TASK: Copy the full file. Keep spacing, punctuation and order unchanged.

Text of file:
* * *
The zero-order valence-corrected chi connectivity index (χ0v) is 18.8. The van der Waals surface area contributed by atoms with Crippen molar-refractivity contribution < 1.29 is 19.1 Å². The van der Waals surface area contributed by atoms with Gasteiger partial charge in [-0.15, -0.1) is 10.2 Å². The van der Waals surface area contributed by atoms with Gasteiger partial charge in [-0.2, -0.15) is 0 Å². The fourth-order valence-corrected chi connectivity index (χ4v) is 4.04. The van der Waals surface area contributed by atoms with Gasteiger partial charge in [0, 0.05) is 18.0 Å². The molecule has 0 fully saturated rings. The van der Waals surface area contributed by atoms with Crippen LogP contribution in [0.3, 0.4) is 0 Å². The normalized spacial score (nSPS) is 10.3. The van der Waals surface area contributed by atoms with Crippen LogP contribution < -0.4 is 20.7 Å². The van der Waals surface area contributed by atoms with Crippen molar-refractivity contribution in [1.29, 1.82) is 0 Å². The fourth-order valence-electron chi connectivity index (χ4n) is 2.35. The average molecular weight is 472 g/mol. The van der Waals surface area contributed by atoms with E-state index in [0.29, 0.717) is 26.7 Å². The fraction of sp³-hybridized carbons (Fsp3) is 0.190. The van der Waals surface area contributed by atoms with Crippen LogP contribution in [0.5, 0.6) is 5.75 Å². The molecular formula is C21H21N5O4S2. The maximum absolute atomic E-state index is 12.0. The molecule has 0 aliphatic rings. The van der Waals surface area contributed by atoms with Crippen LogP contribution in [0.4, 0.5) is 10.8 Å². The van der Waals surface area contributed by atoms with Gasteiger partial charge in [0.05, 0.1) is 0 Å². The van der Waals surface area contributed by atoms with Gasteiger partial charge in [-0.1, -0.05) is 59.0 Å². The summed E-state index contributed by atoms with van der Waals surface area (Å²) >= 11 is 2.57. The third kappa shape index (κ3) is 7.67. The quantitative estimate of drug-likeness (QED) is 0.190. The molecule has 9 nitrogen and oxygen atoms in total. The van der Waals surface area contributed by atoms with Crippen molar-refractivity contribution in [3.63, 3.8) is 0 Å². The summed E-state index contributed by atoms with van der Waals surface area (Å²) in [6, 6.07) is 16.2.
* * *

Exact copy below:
The zero-order valence-corrected chi connectivity index (χ0v) is 18.8. The van der Waals surface area contributed by atoms with Crippen molar-refractivity contribution < 1.29 is 19.1 Å². The van der Waals surface area contributed by atoms with Gasteiger partial charge in [-0.15, -0.1) is 10.2 Å². The van der Waals surface area contributed by atoms with Gasteiger partial charge in [-0.2, -0.15) is 0 Å². The fourth-order valence-corrected chi connectivity index (χ4v) is 4.04. The van der Waals surface area contributed by atoms with Gasteiger partial charge in [0, 0.05) is 18.0 Å². The molecule has 0 fully saturated rings. The van der Waals surface area contributed by atoms with Crippen LogP contribution in [0.3, 0.4) is 0 Å². The normalized spacial score (nSPS) is 10.3. The van der Waals surface area contributed by atoms with Crippen LogP contribution < -0.4 is 20.7 Å². The van der Waals surface area contributed by atoms with Crippen molar-refractivity contribution in [1.29, 1.82) is 0 Å². The fourth-order valence-electron chi connectivity index (χ4n) is 2.35. The average molecular weight is 472 g/mol. The van der Waals surface area contributed by atoms with E-state index in [0.29, 0.717) is 26.7 Å². The fraction of sp³-hybridized carbons (Fsp3) is 0.190. The van der Waals surface area contributed by atoms with Crippen LogP contribution in [0.5, 0.6) is 5.75 Å². The molecular formula is C21H21N5O4S2. The maximum absolute atomic E-state index is 12.0. The molecule has 0 aliphatic rings. The van der Waals surface area contributed by atoms with Crippen LogP contribution in [0.4, 0.5) is 10.8 Å². The van der Waals surface area contributed by atoms with Gasteiger partial charge in [0.05, 0.1) is 0 Å². The van der Waals surface area contributed by atoms with Gasteiger partial charge in [-0.1, -0.05) is 59.0 Å². The summed E-state index contributed by atoms with van der Waals surface area (Å²) >= 11 is 2.57. The third kappa shape index (κ3) is 7.67. The quantitative estimate of drug-likeness (QED) is 0.190. The molecule has 9 nitrogen and oxygen atoms in total. The van der Waals surface area contributed by atoms with Crippen molar-refractivity contribution in [3.63, 3.8) is 0 Å². The summed E-state index contributed by atoms with van der Waals surface area (Å²) in [6, 6.07) is 16.2.